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Research Article

Universality and Uniqueness of Students’ Situational Interest in Physical Education: A Comparative Study

Authors:

Cedric Roure ,

Université Catholique de Louvain, Louvain- la-Neuve, BE
About Cedric
Cedric Roure is an associate professor at the Faculty of motor sciences in the Catholic University of Louvain (UCL), Louvain-la-Neuve, Belgium. He is member of the Interdisciplinary Research Group in Socialisation, Education and Training (GIRSEF)
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Vanessa Lentillon-Kaestner,

University of Teacher Education, Lausanne, CH
About Vanessa
Vanessa Lentillon-Kaestner is professor at the University of Teacher Education of Lausanne, Switzerland. She is researcher at the Teaching and Research Unit in Physical Education and Sport.
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Jacques Méard,

University of Teacher Education, Lausanne, CH
About Jacques
Jacques Méard is professor at the University of Teacher Education of Lausanne, Switzerland. He is researcher at the Teaching and Research Unit in Physical Education and Sport.
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Denis Pasco

University of Bourgogne Franche-Comté, Besançon, FR
About Denis
Denis Pasco is professor at the School of Education in the University of Bourgogne Franche-Comté (UBFC), Besançon, France. He is researcher at the ELLIAD research lab.
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Abstract

Situational interest (SI) has been conceptualized in physical education (PE) as a multidimensional construct including five dimensions: instant enjoyment, exploration intention, attention demand, novelty and challenge. Consistent with Ding, Sun and Chen (2013), who argued for the need ‘to develop cross-culture models to examine the universality of the motivation constructs’, the purpose of this study was to investigate the universality and uniqueness of students’ SI by comparing three French-speaking PE contexts. Participants were 1812 secondary school students from Belgium, France, and Switzerland. They responded to the French 15-item SI scale and the Total Interest scale (Roure, Pasco & Kermarrec, 2016) after practicing learning tasks in regular PE lessons. The relationships between the SI dimensions and total interest were compared between the three samples using correlation and regression analyses. A multivariate analysis of variance was also used to compare SI scores between the contexts. The results revealed that instant enjoyment and exploration intention were the two major motivating dimensions, highlighting the universality of students’ SI, whereas challenge and novelty revealed the uniqueness of this construct explored.

How to Cite: Roure, C., Lentillon-Kaestner, V., Méard, J. and Pasco, D., 2019. Universality and Uniqueness of Students’ Situational Interest in Physical Education: A Comparative Study. Psychologica Belgica, 59(1), pp.1–15. DOI: http://doi.org/10.5334/pb.446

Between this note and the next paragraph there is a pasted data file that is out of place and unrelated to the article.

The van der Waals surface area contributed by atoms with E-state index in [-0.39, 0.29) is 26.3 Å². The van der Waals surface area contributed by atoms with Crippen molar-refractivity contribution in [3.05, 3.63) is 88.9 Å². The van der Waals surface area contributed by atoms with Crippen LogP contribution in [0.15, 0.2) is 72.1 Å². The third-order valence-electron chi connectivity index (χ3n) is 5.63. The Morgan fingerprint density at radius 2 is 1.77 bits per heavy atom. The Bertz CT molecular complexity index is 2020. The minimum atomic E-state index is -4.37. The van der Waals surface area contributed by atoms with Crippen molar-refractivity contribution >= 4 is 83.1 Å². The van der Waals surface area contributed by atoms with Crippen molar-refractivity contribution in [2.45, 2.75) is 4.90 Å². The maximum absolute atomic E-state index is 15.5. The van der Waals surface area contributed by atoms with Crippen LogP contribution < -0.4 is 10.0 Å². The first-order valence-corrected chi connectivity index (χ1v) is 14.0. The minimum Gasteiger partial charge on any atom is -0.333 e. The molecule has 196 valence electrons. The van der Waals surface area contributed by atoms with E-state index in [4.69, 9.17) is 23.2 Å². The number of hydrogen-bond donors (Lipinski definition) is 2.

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  Published on 15 Jan 2019
 Accepted on 18 Dec 2018            Submitted on 13 Mar 2018

Introduction

Researchers have demonstrated that students’ interest can be triggered, even if they have low self-efficacy, lack goals for learning, and are not able to self-regulate (Renninger & Hidi, 2011). A student’s choice to engage in a particular learning task reflects neither personality nor ability, but is dependent on the student’s perception of situational interest (Renninger & Hidi, 2016). Defined in the physical education (PE) context as ‘the appealing effect of the characteristics of an activity on an individual’ (Chen, Ennis, Martin & Sun, 2006: 3), situational interest (SI) has been used to interpret students’ motivation in task engagement. Accordingly, Chen, Chen and Zhu (2012) have found, in a meta-analysis related to the motivational constructs used to engage secondary school students in PE, that SI was a primary motivator for them.

The theory further postulates that SI is assumed to be transitory, environmentally activated, and context-specific (Renninger & Hidi, 2016). It is a kind of spontaneous interest that appears to fade as rapidly as it emerges, and is almost always content-specific (Renninger & Hidi, 2016). Its content specificity not only distinguishes SI from other motivational variables that focus on more general aspects of learning (e.g., achievement goals), but it also provides educators with information on how students’ motivation could be increased through SI development. According to Chen, Sun, Zhu and Chen (2014), SI has been conceptualized in PE as a multidimensional construct encompassing five dimensions: novelty, challenge, attention demand, exploration intention and instant enjoyment, and including an overall assessment of a task’s interest relating to a ‘total interest element’. Novelty relates to the difference between a student’s current knowledge and the knowledge which is required to learn in a task. Challenge refers to the difficulty of the task, as perceived by a student, in relation to his ability. Attention demand corresponds to a student’s cognitive involvement within a learning task. Exploration intention represents the characteristics of the learning tasks that encourage a student to discover and explore his environment. Instant enjoyment is defined as a positive feeling experienced by a student when participating in a learning task.